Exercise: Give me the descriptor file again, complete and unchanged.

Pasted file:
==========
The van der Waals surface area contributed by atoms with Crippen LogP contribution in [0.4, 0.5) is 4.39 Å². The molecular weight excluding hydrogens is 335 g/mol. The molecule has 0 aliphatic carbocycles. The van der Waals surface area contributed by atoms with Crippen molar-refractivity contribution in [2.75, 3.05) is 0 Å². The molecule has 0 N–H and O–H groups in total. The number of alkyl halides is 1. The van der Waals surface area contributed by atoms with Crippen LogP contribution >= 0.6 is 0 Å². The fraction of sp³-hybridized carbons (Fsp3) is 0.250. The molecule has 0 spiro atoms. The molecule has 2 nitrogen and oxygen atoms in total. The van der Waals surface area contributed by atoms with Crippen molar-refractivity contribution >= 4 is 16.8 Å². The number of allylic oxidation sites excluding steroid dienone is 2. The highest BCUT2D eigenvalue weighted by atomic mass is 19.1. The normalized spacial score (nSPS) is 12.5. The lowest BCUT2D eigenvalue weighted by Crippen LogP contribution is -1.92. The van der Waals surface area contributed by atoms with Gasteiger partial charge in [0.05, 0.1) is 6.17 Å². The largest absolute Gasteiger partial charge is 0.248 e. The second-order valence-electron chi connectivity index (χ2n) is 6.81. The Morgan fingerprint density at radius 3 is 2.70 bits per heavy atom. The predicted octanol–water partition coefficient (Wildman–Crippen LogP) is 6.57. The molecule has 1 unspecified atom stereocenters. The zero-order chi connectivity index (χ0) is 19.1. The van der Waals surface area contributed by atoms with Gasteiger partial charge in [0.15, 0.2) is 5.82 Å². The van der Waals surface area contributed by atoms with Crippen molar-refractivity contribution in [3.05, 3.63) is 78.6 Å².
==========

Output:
The van der Waals surface area contributed by atoms with Crippen LogP contribution in [0.4, 0.5) is 4.39 Å². The molecular weight excluding hydrogens is 335 g/mol. The molecule has 0 aliphatic carbocycles. The van der Waals surface area contributed by atoms with Crippen molar-refractivity contribution in [2.75, 3.05) is 0 Å². The molecule has 0 N–H and O–H groups in total. The number of alkyl halides is 1. The van der Waals surface area contributed by atoms with Crippen LogP contribution >= 0.6 is 0 Å². The fraction of sp³-hybridized carbons (Fsp3) is 0.250. The molecule has 0 spiro atoms. The molecule has 2 nitrogen and oxygen atoms in total. The van der Waals surface area contributed by atoms with Crippen molar-refractivity contribution >= 4 is 16.8 Å². The number of allylic oxidation sites excluding steroid dienone is 2. The highest BCUT2D eigenvalue weighted by atomic mass is 19.1. The normalized spacial score (nSPS) is 12.5. The lowest BCUT2D eigenvalue weighted by Crippen LogP contribution is -1.92. The van der Waals surface area contributed by atoms with Gasteiger partial charge in [0.05, 0.1) is 6.17 Å². The largest absolute Gasteiger partial charge is 0.248 e. The second-order valence-electron chi connectivity index (χ2n) is 6.81. The Morgan fingerprint density at radius 3 is 2.70 bits per heavy atom. The predicted octanol–water partition coefficient (Wildman–Crippen LogP) is 6.57. The molecule has 1 unspecified atom stereocenters. The zero-order chi connectivity index (χ0) is 19.1. The van der Waals surface area contributed by atoms with Gasteiger partial charge in [0.15, 0.2) is 5.82 Å². The van der Waals surface area contributed by atoms with Crippen molar-refractivity contribution in [3.05, 3.63) is 78.6 Å².